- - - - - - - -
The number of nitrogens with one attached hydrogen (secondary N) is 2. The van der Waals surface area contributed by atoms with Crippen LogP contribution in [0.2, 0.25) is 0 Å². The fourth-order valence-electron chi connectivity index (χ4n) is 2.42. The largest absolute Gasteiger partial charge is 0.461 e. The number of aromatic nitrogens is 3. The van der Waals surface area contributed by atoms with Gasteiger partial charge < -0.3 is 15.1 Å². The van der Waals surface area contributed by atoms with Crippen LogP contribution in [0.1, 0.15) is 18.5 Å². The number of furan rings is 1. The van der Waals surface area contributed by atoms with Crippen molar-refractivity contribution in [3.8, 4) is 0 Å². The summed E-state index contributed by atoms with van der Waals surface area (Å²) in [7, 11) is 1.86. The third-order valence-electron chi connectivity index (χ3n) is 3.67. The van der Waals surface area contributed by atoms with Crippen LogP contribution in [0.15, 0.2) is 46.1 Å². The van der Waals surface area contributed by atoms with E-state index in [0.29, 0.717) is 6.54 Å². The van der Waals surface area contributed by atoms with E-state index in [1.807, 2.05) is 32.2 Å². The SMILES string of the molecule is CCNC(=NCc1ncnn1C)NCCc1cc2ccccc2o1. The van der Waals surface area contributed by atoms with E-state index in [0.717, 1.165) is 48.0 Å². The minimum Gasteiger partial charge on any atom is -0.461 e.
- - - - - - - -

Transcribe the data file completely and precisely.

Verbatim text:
The number of nitrogens with one attached hydrogen (secondary N) is 2. The van der Waals surface area contributed by atoms with Crippen LogP contribution in [0.2, 0.25) is 0 Å². The fourth-order valence-electron chi connectivity index (χ4n) is 2.42. The largest absolute Gasteiger partial charge is 0.461 e. The number of aromatic nitrogens is 3. The van der Waals surface area contributed by atoms with Gasteiger partial charge < -0.3 is 15.1 Å². The van der Waals surface area contributed by atoms with Crippen LogP contribution in [0.1, 0.15) is 18.5 Å². The number of furan rings is 1. The van der Waals surface area contributed by atoms with Crippen molar-refractivity contribution in [3.8, 4) is 0 Å². The summed E-state index contributed by atoms with van der Waals surface area (Å²) in [7, 11) is 1.86. The third-order valence-electron chi connectivity index (χ3n) is 3.67. The van der Waals surface area contributed by atoms with Crippen LogP contribution in [0.15, 0.2) is 46.1 Å². The van der Waals surface area contributed by atoms with E-state index in [0.29, 0.717) is 6.54 Å². The van der Waals surface area contributed by atoms with E-state index in [1.807, 2.05) is 32.2 Å². The SMILES string of the molecule is CCNC(=NCc1ncnn1C)NCCc1cc2ccccc2o1. The van der Waals surface area contributed by atoms with E-state index in [0.717, 1.165) is 48.0 Å². The minimum Gasteiger partial charge on any atom is -0.461 e.